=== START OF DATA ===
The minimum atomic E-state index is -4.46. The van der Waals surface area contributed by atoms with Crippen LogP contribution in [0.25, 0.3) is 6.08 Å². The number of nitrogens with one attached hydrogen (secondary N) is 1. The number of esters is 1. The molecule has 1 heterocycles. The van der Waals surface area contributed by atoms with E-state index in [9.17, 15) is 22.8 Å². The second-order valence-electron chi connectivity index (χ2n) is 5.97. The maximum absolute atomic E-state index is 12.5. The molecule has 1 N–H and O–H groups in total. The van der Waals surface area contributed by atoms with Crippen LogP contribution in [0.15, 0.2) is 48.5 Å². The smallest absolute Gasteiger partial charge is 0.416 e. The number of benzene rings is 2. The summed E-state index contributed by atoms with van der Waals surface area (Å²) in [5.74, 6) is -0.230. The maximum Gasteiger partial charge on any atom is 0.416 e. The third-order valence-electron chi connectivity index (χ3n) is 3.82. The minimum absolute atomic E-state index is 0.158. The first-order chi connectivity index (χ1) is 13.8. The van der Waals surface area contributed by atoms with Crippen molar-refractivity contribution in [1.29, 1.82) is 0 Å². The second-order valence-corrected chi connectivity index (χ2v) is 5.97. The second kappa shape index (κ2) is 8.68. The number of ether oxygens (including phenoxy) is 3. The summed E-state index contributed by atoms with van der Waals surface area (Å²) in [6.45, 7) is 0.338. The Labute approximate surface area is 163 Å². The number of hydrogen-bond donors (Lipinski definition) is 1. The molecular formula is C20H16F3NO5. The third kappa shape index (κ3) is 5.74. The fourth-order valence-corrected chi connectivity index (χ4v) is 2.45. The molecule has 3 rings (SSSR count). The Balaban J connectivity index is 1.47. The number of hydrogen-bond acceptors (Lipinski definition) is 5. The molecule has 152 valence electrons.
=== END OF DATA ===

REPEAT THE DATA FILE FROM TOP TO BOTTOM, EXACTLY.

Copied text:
The minimum atomic E-state index is -4.46. The van der Waals surface area contributed by atoms with Crippen LogP contribution in [0.25, 0.3) is 6.08 Å². The number of nitrogens with one attached hydrogen (secondary N) is 1. The number of esters is 1. The molecule has 1 heterocycles. The van der Waals surface area contributed by atoms with E-state index in [9.17, 15) is 22.8 Å². The second-order valence-electron chi connectivity index (χ2n) is 5.97. The maximum absolute atomic E-state index is 12.5. The molecule has 1 N–H and O–H groups in total. The van der Waals surface area contributed by atoms with Crippen LogP contribution in [0.15, 0.2) is 48.5 Å². The smallest absolute Gasteiger partial charge is 0.416 e. The number of benzene rings is 2. The summed E-state index contributed by atoms with van der Waals surface area (Å²) in [5.74, 6) is -0.230. The maximum Gasteiger partial charge on any atom is 0.416 e. The third-order valence-electron chi connectivity index (χ3n) is 3.82. The minimum absolute atomic E-state index is 0.158. The first-order chi connectivity index (χ1) is 13.8. The van der Waals surface area contributed by atoms with Crippen molar-refractivity contribution in [1.29, 1.82) is 0 Å². The second-order valence-corrected chi connectivity index (χ2v) is 5.97. The second kappa shape index (κ2) is 8.68. The number of ether oxygens (including phenoxy) is 3. The summed E-state index contributed by atoms with van der Waals surface area (Å²) in [6.45, 7) is 0.338. The Labute approximate surface area is 163 Å². The number of hydrogen-bond donors (Lipinski definition) is 1. The molecular formula is C20H16F3NO5. The third kappa shape index (κ3) is 5.74. The fourth-order valence-corrected chi connectivity index (χ4v) is 2.45. The molecule has 3 rings (SSSR count). The Balaban J connectivity index is 1.47. The number of hydrogen-bond acceptors (Lipinski definition) is 5. The molecule has 152 valence electrons.